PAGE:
|EUROPE'S DYNASTIC SLAUGHTER HOUSE|
THUS, half a century ago, he forecasted what is now happening on the other side of the Atlantic, who was perhaps America’s most subtle reasoner. He is commonly classed as a poet—this man, Walt Whitman—lauded as such, reviled as such. He was really a prophet; though, as it is presumed to be well known, "High Criticism" in final analysis declares that the words prophet and poet are synonyms.
The younger Scipio Africanus has left an account of his observations of a great battlefield; of the battle fought between Syfax and Hasdrubal, the Carthaginian, and Massinissa, an ally of Rome. Scipio chanced to be present in Africa when this battle was fought, and was able to witness every manoeuvre from a height near the field of conflict. From the account thus transmitted to modern times has come the adage that "Onlookers see most of the game."
Manifestly, however, Scipio’s observations would have served little if he had been a common peasant or mere civilian. He was able to comprehend the tactical movements and their relations to the strategy of the contending forces solely because his military training enabled him to understand the meaning of isolated movements and their bearing upon the final result.
While strategic principles remain to-day in precisely the same condition that they were at the beginning of the last Punic war, it is of course no longer possible for a neutral observer to station himself upon a height and overlook a battlefield. The numbers engaged are too great, the field far too vast, the range of projectiles too extended, the obscurity of the "battle cloud" too dense. For data of military events the reporter, critic and interpreter is compelled to rely upon reports, official or otherwise, and these always more or less romantic, or actually mendacious, and usually garbled, censored out of all correct perspective in the endeavor to deceive both friend and foe, to meet supposed military or political expediencies.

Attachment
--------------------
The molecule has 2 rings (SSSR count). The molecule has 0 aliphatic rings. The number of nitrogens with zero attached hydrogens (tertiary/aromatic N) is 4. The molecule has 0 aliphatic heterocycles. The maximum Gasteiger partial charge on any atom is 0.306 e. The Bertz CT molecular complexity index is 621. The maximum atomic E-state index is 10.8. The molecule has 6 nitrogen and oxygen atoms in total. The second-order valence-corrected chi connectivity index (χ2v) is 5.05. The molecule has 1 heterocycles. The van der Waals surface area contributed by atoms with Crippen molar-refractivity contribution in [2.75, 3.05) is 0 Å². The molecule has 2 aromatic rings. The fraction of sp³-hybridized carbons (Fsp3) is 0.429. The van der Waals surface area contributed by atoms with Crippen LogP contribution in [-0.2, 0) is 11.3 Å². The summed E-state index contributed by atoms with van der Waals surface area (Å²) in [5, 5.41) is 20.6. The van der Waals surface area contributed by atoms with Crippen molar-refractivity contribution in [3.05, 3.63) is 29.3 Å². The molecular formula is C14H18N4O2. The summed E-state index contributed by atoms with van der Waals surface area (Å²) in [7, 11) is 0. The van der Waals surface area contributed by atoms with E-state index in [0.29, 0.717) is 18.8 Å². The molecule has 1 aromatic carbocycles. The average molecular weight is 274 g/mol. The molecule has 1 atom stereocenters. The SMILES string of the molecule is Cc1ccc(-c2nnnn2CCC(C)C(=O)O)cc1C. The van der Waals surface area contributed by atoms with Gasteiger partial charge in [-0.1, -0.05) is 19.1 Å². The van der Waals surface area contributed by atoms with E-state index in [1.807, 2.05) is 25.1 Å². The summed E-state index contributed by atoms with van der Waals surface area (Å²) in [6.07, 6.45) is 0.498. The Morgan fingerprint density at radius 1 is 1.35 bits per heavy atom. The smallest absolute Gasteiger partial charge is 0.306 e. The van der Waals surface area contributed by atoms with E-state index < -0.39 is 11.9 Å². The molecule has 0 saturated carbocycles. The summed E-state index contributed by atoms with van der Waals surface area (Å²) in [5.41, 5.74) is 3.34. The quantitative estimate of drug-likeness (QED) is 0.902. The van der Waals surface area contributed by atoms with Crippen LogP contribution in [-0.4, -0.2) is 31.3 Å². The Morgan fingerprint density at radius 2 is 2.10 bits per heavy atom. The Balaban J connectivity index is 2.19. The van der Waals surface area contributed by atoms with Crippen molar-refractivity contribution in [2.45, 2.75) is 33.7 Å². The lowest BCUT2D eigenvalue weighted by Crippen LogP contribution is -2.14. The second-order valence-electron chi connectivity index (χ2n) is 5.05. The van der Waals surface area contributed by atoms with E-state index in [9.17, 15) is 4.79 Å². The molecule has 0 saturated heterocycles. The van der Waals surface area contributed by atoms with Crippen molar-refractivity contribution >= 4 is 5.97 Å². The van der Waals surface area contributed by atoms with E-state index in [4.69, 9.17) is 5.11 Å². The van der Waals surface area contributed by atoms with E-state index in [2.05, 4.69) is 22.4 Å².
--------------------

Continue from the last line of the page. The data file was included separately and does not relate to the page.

The scope of the observer of military operations at the present day has not only been immensely broadened, but wholly altered in character. The critic of strategical combinations and tactical movements must now be equipped with information undreamed of in the days of the Romans and Carthaginians, dreamed of doubtless, but as yet subsisting only in dreams during the Napoleonic wars, and which for virtually the first
(Wikisource contributor note)